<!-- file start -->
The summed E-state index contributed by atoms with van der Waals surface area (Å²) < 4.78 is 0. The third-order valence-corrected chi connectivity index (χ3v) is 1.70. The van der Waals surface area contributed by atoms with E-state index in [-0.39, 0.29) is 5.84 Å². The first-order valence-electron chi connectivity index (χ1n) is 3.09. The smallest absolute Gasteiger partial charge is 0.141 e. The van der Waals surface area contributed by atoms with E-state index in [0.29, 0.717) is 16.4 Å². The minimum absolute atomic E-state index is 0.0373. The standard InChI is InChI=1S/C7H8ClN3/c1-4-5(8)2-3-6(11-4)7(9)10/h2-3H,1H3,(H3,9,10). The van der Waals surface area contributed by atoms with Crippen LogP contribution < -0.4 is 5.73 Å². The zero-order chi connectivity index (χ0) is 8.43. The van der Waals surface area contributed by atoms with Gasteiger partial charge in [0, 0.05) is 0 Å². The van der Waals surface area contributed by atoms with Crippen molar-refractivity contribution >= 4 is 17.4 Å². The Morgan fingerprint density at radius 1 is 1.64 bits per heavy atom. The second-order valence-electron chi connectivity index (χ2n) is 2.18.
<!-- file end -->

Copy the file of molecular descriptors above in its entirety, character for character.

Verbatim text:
The summed E-state index contributed by atoms with van der Waals surface area (Å²) < 4.78 is 0. The third-order valence-corrected chi connectivity index (χ3v) is 1.70. The van der Waals surface area contributed by atoms with E-state index in [-0.39, 0.29) is 5.84 Å². The first-order valence-electron chi connectivity index (χ1n) is 3.09. The smallest absolute Gasteiger partial charge is 0.141 e. The van der Waals surface area contributed by atoms with E-state index in [0.29, 0.717) is 16.4 Å². The minimum absolute atomic E-state index is 0.0373. The standard InChI is InChI=1S/C7H8ClN3/c1-4-5(8)2-3-6(11-4)7(9)10/h2-3H,1H3,(H3,9,10). The van der Waals surface area contributed by atoms with Crippen LogP contribution < -0.4 is 5.73 Å². The zero-order chi connectivity index (χ0) is 8.43. The van der Waals surface area contributed by atoms with Gasteiger partial charge in [0, 0.05) is 0 Å². The van der Waals surface area contributed by atoms with Crippen molar-refractivity contribution >= 4 is 17.4 Å². The Morgan fingerprint density at radius 1 is 1.64 bits per heavy atom. The second-order valence-electron chi connectivity index (χ2n) is 2.18.